Premier Su Tseng-chang (蘇貞昌) yesterday green-lighted the fall and winter subsidy program for domestic travel, which will include free accommodations for certain High Speed Rail (HSR) passengers, night market coupons and other perks.
Under the expanded program, which targets Republic of China nationals, groups of two people who travel by HSR to Taipei, Tainan or Kaohsiung and plan to stay in any of the three municipalities overnight at a hotel need not pay for accommodations for the first night, Taiwan High Speed Rail Business Division senior manager Keng Min-chen (耿敏貞) told a news conference at the Executive Yuan in Taipei.
However, the deal would not apply to tourists traveling solo, she said.
Tourism Bureau Director-General Chou Yung-hui (周永暉) said that when people traveling to another city or county check into a hotel, they would receive four night market vouchers per room with a total value of NT$200.
The vouchers would be accepted at night markets that have registered with the Ministry of Economic Affairs, Chou said.
People traveling to a city or county that does not have a participating night market would receive other benefits, he said.
These include unlimited free entry at one of the nation’s “forest recreation areas” and electronic coupons that are worth NT$600 when they shop at restaurants or gift shops in any of the nation’s 70 key Hakka culture promotion areas, he said.
Those who shop at any of the “ayoyi” stores recognized by the Council of Indigenous Peoples and pay electronically with the Taiwan Pay app would receive electronic coupons worth NT$500, Chou said.
The program also includes a host of exhibition venues, including a two-for-one ticket discount at the National Palace Museum, which is also to introduce free admission for nationals aged 65 or above, he said.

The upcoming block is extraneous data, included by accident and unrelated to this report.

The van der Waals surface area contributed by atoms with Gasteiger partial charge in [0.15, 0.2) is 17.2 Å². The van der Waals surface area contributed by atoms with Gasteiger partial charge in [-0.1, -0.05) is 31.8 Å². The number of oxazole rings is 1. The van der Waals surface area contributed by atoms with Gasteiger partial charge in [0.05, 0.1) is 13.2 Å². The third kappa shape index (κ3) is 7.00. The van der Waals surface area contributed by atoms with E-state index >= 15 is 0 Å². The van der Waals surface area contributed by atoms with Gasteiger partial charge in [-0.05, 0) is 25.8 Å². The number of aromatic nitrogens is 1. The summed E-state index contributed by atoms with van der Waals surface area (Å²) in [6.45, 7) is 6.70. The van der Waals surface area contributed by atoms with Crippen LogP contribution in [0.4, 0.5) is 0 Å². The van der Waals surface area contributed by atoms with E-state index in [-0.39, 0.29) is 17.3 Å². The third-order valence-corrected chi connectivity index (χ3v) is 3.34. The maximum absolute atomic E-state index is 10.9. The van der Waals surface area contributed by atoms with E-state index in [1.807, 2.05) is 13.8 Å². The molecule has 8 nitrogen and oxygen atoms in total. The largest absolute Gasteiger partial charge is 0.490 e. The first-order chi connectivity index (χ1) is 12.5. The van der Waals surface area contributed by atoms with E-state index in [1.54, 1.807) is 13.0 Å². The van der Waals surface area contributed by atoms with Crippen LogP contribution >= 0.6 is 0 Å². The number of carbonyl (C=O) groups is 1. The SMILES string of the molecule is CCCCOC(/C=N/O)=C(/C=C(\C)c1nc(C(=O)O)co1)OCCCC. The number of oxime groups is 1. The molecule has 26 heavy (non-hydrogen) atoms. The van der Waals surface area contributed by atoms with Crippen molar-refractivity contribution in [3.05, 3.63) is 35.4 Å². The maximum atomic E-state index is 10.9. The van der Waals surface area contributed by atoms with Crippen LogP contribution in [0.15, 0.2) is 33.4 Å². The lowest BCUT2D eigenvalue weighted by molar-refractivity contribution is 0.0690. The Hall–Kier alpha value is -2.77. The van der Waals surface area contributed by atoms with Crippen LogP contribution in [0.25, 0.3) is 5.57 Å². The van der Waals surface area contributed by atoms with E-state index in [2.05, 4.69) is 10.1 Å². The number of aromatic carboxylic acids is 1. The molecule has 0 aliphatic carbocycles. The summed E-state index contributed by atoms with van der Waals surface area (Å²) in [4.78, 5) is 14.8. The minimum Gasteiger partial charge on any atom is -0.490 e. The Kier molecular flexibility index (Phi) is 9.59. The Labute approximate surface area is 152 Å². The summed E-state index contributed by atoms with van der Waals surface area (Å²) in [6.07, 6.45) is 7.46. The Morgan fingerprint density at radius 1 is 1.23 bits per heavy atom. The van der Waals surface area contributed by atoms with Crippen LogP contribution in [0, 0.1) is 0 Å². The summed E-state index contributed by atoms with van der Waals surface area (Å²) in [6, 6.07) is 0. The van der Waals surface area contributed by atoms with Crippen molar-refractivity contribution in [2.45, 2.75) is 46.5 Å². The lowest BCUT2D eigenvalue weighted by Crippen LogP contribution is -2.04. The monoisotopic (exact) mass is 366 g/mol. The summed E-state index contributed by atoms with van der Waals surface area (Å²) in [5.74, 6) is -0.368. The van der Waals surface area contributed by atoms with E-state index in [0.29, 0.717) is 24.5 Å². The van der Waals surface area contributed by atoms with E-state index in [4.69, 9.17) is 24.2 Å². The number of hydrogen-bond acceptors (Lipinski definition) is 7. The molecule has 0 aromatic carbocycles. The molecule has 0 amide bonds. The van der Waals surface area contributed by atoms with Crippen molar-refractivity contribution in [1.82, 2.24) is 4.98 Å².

Free admission would be granted at the National Museum of Marine Science and Technology, National Taiwan Science Education Center, National Museum of Natural Science, National Science and Technology Museum and National Museum of Marine Biology and Aquarium for parents traveling with their children, he said.
Children under the age of 12 would also be able to visit these venues for free except for exhibitions otherwise specified by the facilities, he added.
In addition, all children under the age of 12 can visit the National Taiwan Museum, National Museum of Taiwan History and National Museum of Prehistory for free, Chou said.
Fares for bus tours along the nine routes featured on “taiwantrip.com” would be reduced by half if travelers pay with electronic passes, while adults and minors who travel in Hualien and Taitung counties on the Taiwan Railways Administration’s (TRA) Chukuang Express trains would receive a 30 percent fare discount for trips longer than 80km and a 34 percent discount when they pay with the TRA’s TR-PASS, he said.
The second stage of the program is to take effect on Sept. 16 and will last until Dec. 31, he added.
Su encouraged people to take advantage of the preferential deals and to go outdoors, as the fond memories created with family members and the beauty of Taiwan are priceless.
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